If you’ve been waiting to see Matthew McConaughey play a badass, Free State of Jones could be the movie for you. A historical Civil War drama may not have been where you expected to see McConaughey take an action hero role, but his performance as Newton Knight could certainly be viewed that way.
Some may feel that McConaughey already got his badass on by playing Rust Cohle in True Detective or even hitman Joe Cooper in 2011’s Killer Joe. Those characters were certainly antiheroes with a either a warped sense of justice or twisted idea of how to make a living. But were they as ruthless as Knight in Free State of Jones? Perhaps this is recency bias talking, and I would be happy to be corrected on this, but I don’t recall a McConaughey character choosing to kill a character by choking him rather than shooting him because it’s a more punishing way to mete out vengeance.
It’s actually a bit shocking, considering Knight is held up as a historical hero in this movie, though not a perfect one. (And there are plenty of people in Confederate country who don’t view Knight as a hero and probably won’t like the story that’s told here.) But maybe more so because it’s McConaughey choking the guy out. Perhaps this was the next natural step from the contemplative loner driving his Lincoln around the city.
But Free State of Jones isn’t like a Charles Bronson vigilante flick set during the Civil War. It begins like a Civil War version of Saving Private Ryan, with the horror and gore of armed conflict on full display. Heads explode from bullet and cannon fire. Entrails pour out of torsos onto the terrain. Limbs are either completely blown off or amputated by medics. It’s bloody, bloody stuff, a side of the Civil War which you don’t typically see in a re-enactment, and a good way to push you back into your seat as a viewer.
However, this isn’t just a war film either. A key part of Knight’s story is that he deserted the Confederate Army, dismayed by fighting and watching people die — notably his nephew, Daniel — for a cause they didn’t believe in and an authority that took advantage of people with little means for its own gain. Some aspects of this story have modern-day echoes. Perhaps this could have been called the “Occupy Jones County” movement during which the 99 percent of those who got by with a small farm, some corn, and a couple of pigs lived a hard life while the one percent not only didn’t have to fight in the war if they owned more than 20 slaves, but hoarded all the profits from the cotton trade, sharing none of that wealth with the less fortunate.
As a Confederate deserter, Knight has to flee — both for his own safety and that of his wife (Keri Russell) and son — and makes his way into the swamps, where he encounters a group of runaway slaves who fled a nearby plantation. Though Knight befriends the slaves, notably Moses (Mahershala Ali, House of Cards) and Rachel (Gugu Mbatha-Raw, Beyond the Lights) and eventually believes the Confederacy is their common enemy, director Gary Ross thankfully doesn’t try to equate oppressed white people with black people who were treated as less than human. The persecution and danger black people face in 1865 is even more dire after the end of the Civil War, when white supremacists mercilessly threaten and kill innocents throughout the territory.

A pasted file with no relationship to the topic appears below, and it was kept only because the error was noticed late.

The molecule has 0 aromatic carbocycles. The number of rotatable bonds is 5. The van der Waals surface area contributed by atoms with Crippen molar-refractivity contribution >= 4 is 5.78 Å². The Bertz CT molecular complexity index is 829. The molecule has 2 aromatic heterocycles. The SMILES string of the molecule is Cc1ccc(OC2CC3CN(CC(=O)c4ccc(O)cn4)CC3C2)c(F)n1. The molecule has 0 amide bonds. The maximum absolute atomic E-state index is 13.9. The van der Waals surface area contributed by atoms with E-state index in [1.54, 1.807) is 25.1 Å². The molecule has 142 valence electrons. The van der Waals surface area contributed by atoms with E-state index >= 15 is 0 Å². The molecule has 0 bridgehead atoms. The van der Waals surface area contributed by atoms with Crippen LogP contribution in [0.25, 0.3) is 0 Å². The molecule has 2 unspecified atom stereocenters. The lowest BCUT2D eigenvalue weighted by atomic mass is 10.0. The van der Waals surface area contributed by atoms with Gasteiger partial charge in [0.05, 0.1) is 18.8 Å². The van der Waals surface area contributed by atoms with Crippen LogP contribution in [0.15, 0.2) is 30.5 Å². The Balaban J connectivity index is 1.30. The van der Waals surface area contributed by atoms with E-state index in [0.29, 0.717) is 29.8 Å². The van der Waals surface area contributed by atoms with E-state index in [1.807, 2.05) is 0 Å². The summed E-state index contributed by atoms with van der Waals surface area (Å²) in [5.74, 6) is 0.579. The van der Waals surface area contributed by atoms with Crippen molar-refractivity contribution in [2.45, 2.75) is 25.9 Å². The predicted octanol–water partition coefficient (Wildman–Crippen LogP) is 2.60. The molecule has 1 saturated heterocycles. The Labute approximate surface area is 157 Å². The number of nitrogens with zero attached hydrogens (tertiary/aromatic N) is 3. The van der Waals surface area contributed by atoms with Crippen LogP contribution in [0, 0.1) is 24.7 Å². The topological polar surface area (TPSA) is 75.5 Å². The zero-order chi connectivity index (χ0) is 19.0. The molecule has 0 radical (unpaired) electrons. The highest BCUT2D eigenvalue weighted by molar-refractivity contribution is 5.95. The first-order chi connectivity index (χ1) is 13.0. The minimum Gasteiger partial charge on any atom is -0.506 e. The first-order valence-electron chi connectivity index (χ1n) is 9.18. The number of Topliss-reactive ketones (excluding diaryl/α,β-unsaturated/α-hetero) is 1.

But Free State of Jones eventually begins to lose its way by drawing out its story even further with a subplot involving a great-grandson (maybe a great-great grandson) of Knight’s, who is on trial 85 years later for breaking Mississippi’s law against interracial marriage. The prosecution argues that Davis Knight (Brian Lee Franklin) is 1/8 black due to his heritage, and under state law that makes him “colored” and unlawfully married to a white woman. Ross tries to make the jump between timelines smooth and seamless, and it’s worth noting that Knight’s battle — in addition to his life choices — had consequences for his descendants. However, the subplot sometimes confuses the story and feels like a diversion from the far more compelling plotline taking place in 1865.
Perhaps the biggest problem the movie faces is that Ross doesn’t quite know where to end his story. And that might not entirely be his fault. This is a big canvas he tries to paint on, and you can almost see where he thinks he might be reaching the end, only to look up and realize there’s a lot more space to fill, much more of Knight’s story that should be covered. Knight was a complex dude, who at one point lived with both his former and current wife in the same house. (The story doesn’t go on to say how long this living arrangement lasted, though made apparent that both women got along.) And at the point where the movie ends, it’s unclear just what exactly Knight won, if anything. But again, maybe that’s the point, even if it didn’t result in an entirely satisfying movie. This wasn’t a conflict he was going to “win.” That’s too simplistic a view.
Would this have been better served as a TV miniseries? If on cable, perhaps the violence of war and the dark places Knight goes with some of his decisions would have received their proper dramatic weight, rather than be softened for commercial interests. Other characters, such as Moses and Rachel, could have had far more depth added to their story arcs. At its best, Free State of Jones informs and reminds us of what happened during a bygone era, along with how those conflicts still resonate more than 150 years later. History is ugly, and Ross deserves credit for not shying away from that or putting too much of a heroic shine on Knight. If only the story was a bit more coherent, rather than a collection of vignettes. The director seems to lose his direction about halfway through his story, and what could have been a much better movie suffers for it.